Comedic XCOM-like Attack Of The Earthlings is out now

Attack Of The Humans

We like to joke about ‘What if you could talk to the monsters?’ here on RPS, but Junkfish’s new XCOM-ish turn-based tactics game Attack Of The Earthlings goes one step further, prompting us to ask probing philosophical questions beyond even ‘What if man was the true monster after all?’.

Faced with an implacable, capitalist and shamelessly corporate foe invading from the planet Earth, you too will be forced to ask yourself: ‘What if the Chrysalids were the good guys?’.

Playing as the insectoid Swarmers, you’re tasked with defending your planet against corporate human invaders, here to strip your world of its natural resources before buggering off back into space to sell it all to the highest bidder. It’s up to you to lead a guerrilla war against your would-be oppressors, and maybe eat a few of them along the way; presumably there’s no Geneva Convention on planet X-13.

Rather than entirely ape (bug?) the Chrysalids, the Swarmers don’t spawn new units directly within fallen humans, but rather consume their foes to convert into biomass, which in turn can be funneled into the production of additional units. It seems that this is a significantly more close-combat-focused game than XCOM, with your insectoid troops scuttling through vent shafts and engaging in stealthy infiltration more than head-on assaults.

Wearing its inspirations proudly on its chitinous sleeve, not only are comparisons to XCOM hard to escape when looking at Attack Of The Earthlings, but the press release we received cites both The IT Crowd and Father Ted as tonal touchstones. Aiming high for sure. Given how hard comedy is to do right in any medium, let alone games, I’m suddenly intrigued as to whether Attack Of The Earthlings comes within a hundred miles of the mark, writing-wise.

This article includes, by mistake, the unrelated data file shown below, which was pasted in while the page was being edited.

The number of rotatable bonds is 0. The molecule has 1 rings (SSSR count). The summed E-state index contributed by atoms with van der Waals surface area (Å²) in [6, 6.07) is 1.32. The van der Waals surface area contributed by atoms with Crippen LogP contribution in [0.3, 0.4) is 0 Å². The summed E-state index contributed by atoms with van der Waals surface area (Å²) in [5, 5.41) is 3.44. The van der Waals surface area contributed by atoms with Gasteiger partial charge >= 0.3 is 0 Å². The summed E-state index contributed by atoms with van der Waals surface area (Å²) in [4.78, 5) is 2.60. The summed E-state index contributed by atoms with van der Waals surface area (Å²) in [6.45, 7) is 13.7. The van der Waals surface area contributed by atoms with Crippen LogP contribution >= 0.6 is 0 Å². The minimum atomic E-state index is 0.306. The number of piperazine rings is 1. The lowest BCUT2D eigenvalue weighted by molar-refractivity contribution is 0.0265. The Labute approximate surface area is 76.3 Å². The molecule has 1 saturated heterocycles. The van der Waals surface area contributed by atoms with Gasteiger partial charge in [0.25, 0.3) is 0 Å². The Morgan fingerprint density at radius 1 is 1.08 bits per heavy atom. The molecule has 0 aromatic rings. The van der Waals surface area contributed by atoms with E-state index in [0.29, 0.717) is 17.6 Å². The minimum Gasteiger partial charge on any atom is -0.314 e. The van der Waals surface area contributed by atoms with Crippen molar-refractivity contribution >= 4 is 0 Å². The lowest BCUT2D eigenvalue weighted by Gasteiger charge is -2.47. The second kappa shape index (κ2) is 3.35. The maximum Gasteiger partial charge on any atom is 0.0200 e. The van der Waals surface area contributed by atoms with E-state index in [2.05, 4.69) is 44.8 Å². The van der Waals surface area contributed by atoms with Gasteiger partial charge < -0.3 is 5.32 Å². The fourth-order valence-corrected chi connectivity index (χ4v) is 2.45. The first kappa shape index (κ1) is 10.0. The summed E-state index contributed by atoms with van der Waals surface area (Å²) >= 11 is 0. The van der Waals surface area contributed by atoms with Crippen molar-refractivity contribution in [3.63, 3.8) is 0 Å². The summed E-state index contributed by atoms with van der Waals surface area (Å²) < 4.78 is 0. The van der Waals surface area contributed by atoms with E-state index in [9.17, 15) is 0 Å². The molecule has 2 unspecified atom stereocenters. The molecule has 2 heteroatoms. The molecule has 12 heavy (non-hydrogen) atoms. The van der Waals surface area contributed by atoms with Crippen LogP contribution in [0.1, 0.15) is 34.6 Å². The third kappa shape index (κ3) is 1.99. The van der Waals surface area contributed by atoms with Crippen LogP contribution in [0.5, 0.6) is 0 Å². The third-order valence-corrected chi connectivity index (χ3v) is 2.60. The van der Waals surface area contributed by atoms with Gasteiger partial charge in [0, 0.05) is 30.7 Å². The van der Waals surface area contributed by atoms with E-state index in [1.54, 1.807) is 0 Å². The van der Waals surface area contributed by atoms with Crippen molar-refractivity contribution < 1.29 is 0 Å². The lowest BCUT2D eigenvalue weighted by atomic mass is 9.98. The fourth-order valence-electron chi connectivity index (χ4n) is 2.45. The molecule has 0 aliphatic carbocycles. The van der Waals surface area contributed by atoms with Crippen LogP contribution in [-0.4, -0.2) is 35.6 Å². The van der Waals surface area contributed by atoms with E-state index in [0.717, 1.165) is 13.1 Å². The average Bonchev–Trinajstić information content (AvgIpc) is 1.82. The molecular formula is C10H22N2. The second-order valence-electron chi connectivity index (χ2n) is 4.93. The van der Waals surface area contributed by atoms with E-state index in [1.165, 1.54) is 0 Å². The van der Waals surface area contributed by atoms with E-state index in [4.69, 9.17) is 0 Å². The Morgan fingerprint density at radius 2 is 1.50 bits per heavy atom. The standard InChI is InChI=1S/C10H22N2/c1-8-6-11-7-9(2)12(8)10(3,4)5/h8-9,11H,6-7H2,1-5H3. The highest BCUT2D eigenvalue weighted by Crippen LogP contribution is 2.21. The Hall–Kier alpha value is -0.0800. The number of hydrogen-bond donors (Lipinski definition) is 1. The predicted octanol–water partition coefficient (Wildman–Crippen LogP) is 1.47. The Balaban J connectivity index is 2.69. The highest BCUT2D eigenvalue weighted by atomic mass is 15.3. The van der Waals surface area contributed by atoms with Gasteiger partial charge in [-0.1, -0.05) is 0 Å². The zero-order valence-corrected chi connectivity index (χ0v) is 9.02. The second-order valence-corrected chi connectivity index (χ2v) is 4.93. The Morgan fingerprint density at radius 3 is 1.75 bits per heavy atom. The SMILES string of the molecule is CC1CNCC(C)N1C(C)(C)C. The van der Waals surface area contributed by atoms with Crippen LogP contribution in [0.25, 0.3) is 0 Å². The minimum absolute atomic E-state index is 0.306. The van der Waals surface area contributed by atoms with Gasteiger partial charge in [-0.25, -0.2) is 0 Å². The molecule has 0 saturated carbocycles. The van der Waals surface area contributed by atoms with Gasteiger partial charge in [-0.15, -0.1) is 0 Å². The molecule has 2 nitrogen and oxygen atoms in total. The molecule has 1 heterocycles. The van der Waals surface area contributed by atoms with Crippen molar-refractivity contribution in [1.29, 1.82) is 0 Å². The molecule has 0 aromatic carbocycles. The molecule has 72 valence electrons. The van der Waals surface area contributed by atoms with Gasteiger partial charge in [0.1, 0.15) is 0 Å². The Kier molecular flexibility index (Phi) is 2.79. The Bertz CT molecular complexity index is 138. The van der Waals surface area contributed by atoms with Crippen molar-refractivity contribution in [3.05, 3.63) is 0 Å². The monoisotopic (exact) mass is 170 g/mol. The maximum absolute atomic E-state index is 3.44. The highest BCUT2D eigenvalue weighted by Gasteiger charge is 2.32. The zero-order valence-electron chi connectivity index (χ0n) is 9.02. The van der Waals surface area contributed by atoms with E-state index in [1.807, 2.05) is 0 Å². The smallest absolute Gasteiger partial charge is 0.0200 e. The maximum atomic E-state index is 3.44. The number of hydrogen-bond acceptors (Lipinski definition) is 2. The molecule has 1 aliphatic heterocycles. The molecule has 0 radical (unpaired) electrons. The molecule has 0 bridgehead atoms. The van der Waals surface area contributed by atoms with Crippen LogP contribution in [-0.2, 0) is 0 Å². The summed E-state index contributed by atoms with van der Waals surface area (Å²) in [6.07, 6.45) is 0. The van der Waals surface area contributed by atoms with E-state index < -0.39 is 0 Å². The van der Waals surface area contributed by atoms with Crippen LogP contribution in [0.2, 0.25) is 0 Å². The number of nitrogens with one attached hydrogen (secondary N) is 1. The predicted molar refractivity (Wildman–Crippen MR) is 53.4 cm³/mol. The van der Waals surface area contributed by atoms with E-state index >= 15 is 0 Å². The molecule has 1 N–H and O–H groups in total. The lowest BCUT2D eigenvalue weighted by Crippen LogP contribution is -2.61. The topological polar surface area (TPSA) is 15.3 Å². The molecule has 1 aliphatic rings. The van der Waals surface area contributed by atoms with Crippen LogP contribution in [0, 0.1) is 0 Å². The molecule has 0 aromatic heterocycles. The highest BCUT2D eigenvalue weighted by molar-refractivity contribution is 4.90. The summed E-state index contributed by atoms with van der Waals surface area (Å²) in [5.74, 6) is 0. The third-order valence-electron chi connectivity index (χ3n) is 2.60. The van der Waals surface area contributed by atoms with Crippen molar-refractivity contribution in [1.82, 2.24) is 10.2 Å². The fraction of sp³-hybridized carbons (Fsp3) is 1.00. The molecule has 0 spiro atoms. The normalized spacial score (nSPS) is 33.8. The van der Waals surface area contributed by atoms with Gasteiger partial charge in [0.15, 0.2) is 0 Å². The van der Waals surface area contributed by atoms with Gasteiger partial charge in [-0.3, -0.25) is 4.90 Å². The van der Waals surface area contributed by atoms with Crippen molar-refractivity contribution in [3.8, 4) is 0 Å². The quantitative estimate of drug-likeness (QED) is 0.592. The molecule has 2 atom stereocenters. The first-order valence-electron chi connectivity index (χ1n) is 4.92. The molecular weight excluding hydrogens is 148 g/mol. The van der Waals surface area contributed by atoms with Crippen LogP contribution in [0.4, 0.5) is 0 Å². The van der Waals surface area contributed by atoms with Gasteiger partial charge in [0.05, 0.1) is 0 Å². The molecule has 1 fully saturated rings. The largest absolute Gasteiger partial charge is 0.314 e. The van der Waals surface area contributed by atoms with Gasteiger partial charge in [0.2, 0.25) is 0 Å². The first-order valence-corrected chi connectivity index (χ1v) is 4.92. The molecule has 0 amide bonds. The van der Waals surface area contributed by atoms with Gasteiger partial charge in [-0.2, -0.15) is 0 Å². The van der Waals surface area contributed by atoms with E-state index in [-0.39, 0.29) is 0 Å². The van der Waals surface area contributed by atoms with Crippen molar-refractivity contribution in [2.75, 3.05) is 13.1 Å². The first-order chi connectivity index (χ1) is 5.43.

Reviews for this one seem relatively positive so far, although common complaints on the grapevine seem to be that the game is – unlike XCOM – linear and mission-based and perhaps a little on the easy side, meaning it’s not quite the three-course xeno-tactical experience that those fresh from War Of The Chosen are looking for, but it could well be a pleasant little tactical snack in-between bigger games. Snacktical, even.

Attack Of The Earthlings is out now on Steam for $22.50/£18, with the now-customary 10% discount off for the first few days after launch.

18 Comments

  1. Vilos Cohaagen says:

    Hehe

  2. April March says:

    Given how hard comedy is to do right in any medium, let alone games, I’m suddenly intrigued as to whether Attack Of The Earthlings comes within a hundred miles of the mark, writing-wise.

    I thought the same thing. The concept is cool, and the execution appears to be well thought-out. But if the jokes fall flat and are rubbed in our faces, it’ll flounder. The ‘stinger’ of the trailer, that is only recognizeable as an attempt at comedy from context, makes me worry. But if it does work, oh boy, what a cool game it must be! Let’s be cautiously optimistic!

    • hamburger_cheesedoodle says:

      Looks reasonably well done, it’s not wacky-over-the-top Borderlands 2 style humor at all from what I’ve seen. I watched Many a True Nerd give it a go for an hour or so and he was focused enough on playing that he seems to have missed a fair amount of it even, but I found it amusing. link to youtube.com if you want to judge for yourself.

  3. Kohlrabi says:

    Why did the bug people on that world built infrastructure and buildings for humanoid people?

  4. batraz says:

    It seems clever at first to bet on moral relativism and self-loathing, two major intellectual trends of our beloved era, but they forgot the fact that nobody wants to be a damned bug… so point badly made I guess. Matheson’s « « I am legend » (the book) did it quite good, but I still doubt it’s a good gaming device.